3 Top Defensive Handgun Drills

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If you carry a pistol for personal protection, here are 3 top defensive handgun drills and skills that you need to master.

There’s no shortage of shooting drills that can be used to evaluate and train for concealed carry. There are several reasons for this. Most drills are conceived to focus on an individual or just a few specific skills related to shooting a defensive handgun. This allows you to focus your attention on these individual skills so that you can evaluate your performance and flag specific performance elements that need improvement. Otherwise, drills become more of an overall assessment of your abilities, and it becomes more difficult to identify areas where you might need additional training.

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Training with a defensive handgun needs to be taken seriously and that means working with serious drills that’ll help you evaluate and develop your skills.

The other reason there are so many defensive handgun drills is because running the same drill over and over can become monotonous and boring. For every specific skill that you want to focus on, there are a wide variety of drills that can be concocted to address them. By working with multiple drills, you not only add enjoyment to training sessions, but you also broaden your overall skill set.

Here are three drills that focus on several specific skills as they relate to the defensive handgun. You’ll notice that with each drill, you start with the handgun in the holster. The reason for this is that your draw or handgun presentation is a very important skill, and you should never pass up an opportunity to get more repetitions.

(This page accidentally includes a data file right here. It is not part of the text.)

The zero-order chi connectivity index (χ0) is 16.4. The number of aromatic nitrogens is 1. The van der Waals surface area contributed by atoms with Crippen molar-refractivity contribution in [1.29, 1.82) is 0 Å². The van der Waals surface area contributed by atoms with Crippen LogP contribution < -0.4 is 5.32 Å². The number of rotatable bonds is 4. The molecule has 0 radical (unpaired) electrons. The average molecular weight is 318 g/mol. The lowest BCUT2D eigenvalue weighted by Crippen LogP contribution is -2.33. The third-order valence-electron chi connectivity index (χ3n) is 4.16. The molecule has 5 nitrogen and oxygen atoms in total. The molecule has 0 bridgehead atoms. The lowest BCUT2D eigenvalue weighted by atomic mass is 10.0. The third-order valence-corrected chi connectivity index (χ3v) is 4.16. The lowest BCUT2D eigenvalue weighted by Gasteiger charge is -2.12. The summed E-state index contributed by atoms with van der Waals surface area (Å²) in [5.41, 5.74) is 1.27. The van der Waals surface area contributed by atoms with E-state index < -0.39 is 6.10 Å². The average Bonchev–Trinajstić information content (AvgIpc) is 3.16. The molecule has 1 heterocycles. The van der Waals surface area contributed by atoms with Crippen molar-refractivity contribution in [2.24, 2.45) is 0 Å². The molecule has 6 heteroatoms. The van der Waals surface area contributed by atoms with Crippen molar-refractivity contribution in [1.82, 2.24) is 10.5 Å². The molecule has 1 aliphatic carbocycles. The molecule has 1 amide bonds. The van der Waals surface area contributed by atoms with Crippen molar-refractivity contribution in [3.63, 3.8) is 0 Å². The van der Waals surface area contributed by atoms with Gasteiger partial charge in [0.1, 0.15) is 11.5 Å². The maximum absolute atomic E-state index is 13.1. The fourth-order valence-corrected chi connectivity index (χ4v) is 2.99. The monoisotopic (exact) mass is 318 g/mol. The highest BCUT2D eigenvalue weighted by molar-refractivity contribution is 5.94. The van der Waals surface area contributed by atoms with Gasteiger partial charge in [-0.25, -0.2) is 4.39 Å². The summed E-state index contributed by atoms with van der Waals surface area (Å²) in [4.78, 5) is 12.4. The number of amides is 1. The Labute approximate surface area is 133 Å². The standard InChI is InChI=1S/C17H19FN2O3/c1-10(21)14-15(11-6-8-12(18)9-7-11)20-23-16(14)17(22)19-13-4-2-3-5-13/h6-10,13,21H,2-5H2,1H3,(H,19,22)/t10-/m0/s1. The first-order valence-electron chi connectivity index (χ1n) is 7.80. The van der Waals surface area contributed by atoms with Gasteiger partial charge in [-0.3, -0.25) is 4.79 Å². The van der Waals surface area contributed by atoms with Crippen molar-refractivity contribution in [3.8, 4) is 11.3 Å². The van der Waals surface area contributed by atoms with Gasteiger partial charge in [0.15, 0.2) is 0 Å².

You’ll also notice that, with these drills, you must shoot 100 percent. In other words, only hits count … because, as we all should already know, hitting is the point of shooting.

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As for the resources necessary to conduct these drills, there are a few items that are required. You’ll need some Thompson Target 8-inch Halo targets (item #4610), and some of their self-adhesive Halo targets (item #7042). You could just use 8- and 4-inch circles, but more on that will be discussed in the scoring section of each drill.

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A shot timer gives you a performance benchmark in addition to accuracy.

You’re also going to need some target stands and a shot timer. With some ingenuity, you can come up with some target stands—but you’re going to need a shot timer, and PACT’s Club Timer III, at about $130, is hard to beat.

No. 1: The EDC Drill

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The EDC Drill isn’t difficult to shoot, but it does incorporate movement, which is important in defensive handgun training.

Purpose: When it comes to the practical application of a self-defense handgun, it’s not only about shooting. Moving targets are harder to hit than stationary targets, and similarly, if you’re being assaulted it’s always a good idea to make your attacker alter their path to get to you. The idea behind the EDC drill is to engage the target and then move and engage the target again, if necessary. The target for this drill isn’t excessively small, so it allows you to focus more on the movement and reestablishing a shooting foundation than on pinpoint accuracy.

Resources Required: You’ll need your defensive handgun and a holster. Ideally, you’d use the holster you actually carry your EDC handgun in. It’d also be ideal if you conducted the draw from concealment, because, well, if you ever must use your concealed carry handgun you’ll likely be drawing from concealment. You’ll also need at least one Thompson Target #4610 Halo target and your shot timer.